Do I have to bring an injured employee back to work?
In some ways, you’ve posed a straightforward question.
The short answer is that, yes, all Yukon employers have a duty to cooperate with return to work.
And some Yukon employers must re-employ an injured worker.
This obligation applies solely to employers who have 20 or more employees. And the re-employment obligation only applies if the employee has been with the company for more than a year prior to the work-related injury. The policy can be found here.
However, beyond this clear obligation, the issue gets more complicated.
Employers must understand that, under the Human Rights Act, they have a duty – up to the point of undue hardship – to accommodate disabled workers.
And workers have an obligation, under the Workers’ Compensation Act, to try to reduce the financial and physical impacts of their disability.
Also, it is widely accepted early and safe return to work is vital to the recovery of injured workers. Which is why all employer have an obligation to cooperate with return to work plans.
If an injured person can return to work during their recovery, they often heal faster and more completely.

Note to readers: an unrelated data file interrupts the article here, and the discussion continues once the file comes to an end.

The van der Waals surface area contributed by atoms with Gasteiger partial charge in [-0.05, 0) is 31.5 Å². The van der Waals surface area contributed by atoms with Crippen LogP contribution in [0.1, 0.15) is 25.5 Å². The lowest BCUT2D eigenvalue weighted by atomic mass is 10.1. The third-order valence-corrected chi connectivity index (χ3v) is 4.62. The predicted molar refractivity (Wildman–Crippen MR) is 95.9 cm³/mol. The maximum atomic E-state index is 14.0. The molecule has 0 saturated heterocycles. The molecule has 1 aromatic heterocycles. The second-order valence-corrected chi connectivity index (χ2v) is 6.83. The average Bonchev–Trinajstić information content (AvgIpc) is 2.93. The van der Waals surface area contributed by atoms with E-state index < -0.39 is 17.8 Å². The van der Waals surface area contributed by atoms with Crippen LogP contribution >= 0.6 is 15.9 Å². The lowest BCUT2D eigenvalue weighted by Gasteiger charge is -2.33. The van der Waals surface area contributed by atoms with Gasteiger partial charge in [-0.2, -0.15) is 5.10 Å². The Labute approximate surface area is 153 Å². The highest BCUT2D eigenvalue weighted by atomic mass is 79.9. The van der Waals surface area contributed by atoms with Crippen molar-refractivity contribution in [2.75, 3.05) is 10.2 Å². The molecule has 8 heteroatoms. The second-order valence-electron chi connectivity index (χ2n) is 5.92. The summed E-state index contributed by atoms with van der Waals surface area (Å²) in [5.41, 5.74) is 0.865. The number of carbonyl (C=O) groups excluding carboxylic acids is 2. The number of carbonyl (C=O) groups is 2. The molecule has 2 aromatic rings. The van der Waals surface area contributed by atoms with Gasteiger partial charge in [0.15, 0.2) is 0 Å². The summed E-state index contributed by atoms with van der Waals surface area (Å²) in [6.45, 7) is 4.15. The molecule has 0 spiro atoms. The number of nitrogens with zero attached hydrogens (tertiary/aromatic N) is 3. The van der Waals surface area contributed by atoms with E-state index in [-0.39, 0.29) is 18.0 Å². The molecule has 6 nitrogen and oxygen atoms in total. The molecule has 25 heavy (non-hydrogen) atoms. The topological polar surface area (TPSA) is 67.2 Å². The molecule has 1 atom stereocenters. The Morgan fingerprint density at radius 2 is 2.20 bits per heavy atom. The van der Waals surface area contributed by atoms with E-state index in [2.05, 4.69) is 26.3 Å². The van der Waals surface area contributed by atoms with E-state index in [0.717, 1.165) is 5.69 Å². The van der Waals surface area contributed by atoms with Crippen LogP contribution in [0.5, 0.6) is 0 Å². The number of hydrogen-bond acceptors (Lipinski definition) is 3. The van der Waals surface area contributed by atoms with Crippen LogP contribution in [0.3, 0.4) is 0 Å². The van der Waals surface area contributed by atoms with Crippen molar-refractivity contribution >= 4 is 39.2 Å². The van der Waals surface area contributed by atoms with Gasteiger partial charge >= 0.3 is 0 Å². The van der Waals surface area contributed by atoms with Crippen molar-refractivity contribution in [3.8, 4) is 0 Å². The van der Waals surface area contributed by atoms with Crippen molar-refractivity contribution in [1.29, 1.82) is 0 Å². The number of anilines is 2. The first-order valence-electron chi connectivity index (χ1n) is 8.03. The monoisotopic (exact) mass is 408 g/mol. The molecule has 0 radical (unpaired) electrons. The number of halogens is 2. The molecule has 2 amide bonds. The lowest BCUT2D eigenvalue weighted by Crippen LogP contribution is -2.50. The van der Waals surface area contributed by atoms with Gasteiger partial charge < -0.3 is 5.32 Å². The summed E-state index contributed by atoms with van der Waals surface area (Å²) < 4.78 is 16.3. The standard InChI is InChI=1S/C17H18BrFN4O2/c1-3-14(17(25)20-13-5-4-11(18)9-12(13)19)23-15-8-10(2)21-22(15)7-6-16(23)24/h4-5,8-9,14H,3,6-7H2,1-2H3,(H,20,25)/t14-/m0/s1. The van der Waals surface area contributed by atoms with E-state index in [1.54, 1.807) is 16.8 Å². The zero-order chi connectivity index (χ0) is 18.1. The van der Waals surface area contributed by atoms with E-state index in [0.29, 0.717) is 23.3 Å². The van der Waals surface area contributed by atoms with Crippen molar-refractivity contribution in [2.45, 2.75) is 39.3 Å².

Returning to work dramatically reduces the social and financial costs of workplace injuries.
In light of this, the Yukon Workers' Compensation Health and Safety Board fosters partnerships with employers, workers, health-care providers and unions to provide return-to-work services and programs to get injured workers back on the job as soon as they are able during recovery.
The workers’ compensation system is built around a shared responsibility in preventing disability among injured workers.
If you've got a question, don't hesitate to contact us.
You can reach us here:
Phone: (867) 667-5645
Toll-free across Canada: (800) 661-0443
Fax: (867) 393-6279
401 Strickland Street
(We are open Monday to Friday, from 8 a.m. to 5 p.m.)